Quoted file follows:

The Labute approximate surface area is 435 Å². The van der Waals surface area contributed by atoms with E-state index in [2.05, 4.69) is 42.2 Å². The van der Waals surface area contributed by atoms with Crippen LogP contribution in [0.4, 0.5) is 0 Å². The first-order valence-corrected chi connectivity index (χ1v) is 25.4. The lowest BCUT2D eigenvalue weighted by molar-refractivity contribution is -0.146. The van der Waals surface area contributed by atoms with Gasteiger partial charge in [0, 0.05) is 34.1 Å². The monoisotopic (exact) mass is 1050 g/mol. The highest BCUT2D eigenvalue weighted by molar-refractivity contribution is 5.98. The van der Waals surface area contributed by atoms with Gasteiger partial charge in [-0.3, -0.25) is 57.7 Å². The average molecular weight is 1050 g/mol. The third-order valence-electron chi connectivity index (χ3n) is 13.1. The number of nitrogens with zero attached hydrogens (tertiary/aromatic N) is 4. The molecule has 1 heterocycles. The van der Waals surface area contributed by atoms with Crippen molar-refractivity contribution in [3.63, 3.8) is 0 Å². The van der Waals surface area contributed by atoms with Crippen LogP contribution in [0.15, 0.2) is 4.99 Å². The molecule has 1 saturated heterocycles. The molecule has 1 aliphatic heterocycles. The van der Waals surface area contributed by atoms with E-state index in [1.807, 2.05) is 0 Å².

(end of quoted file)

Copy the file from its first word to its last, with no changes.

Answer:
The Labute approximate surface area is 435 Å². The van der Waals surface area contributed by atoms with E-state index in [2.05, 4.69) is 42.2 Å². The van der Waals surface area contributed by atoms with Crippen LogP contribution in [0.4, 0.5) is 0 Å². The first-order valence-corrected chi connectivity index (χ1v) is 25.4. The lowest BCUT2D eigenvalue weighted by molar-refractivity contribution is -0.146. The van der Waals surface area contributed by atoms with Gasteiger partial charge in [0, 0.05) is 34.1 Å². The monoisotopic (exact) mass is 1050 g/mol. The highest BCUT2D eigenvalue weighted by molar-refractivity contribution is 5.98. The van der Waals surface area contributed by atoms with Gasteiger partial charge in [-0.3, -0.25) is 57.7 Å². The average molecular weight is 1050 g/mol. The third-order valence-electron chi connectivity index (χ3n) is 13.1. The number of nitrogens with zero attached hydrogens (tertiary/aromatic N) is 4. The molecule has 1 heterocycles. The van der Waals surface area contributed by atoms with Crippen molar-refractivity contribution in [3.63, 3.8) is 0 Å². The van der Waals surface area contributed by atoms with Crippen LogP contribution in [0.15, 0.2) is 4.99 Å². The molecule has 1 saturated heterocycles. The molecule has 1 aliphatic heterocycles. The van der Waals surface area contributed by atoms with E-state index in [1.807, 2.05) is 0 Å².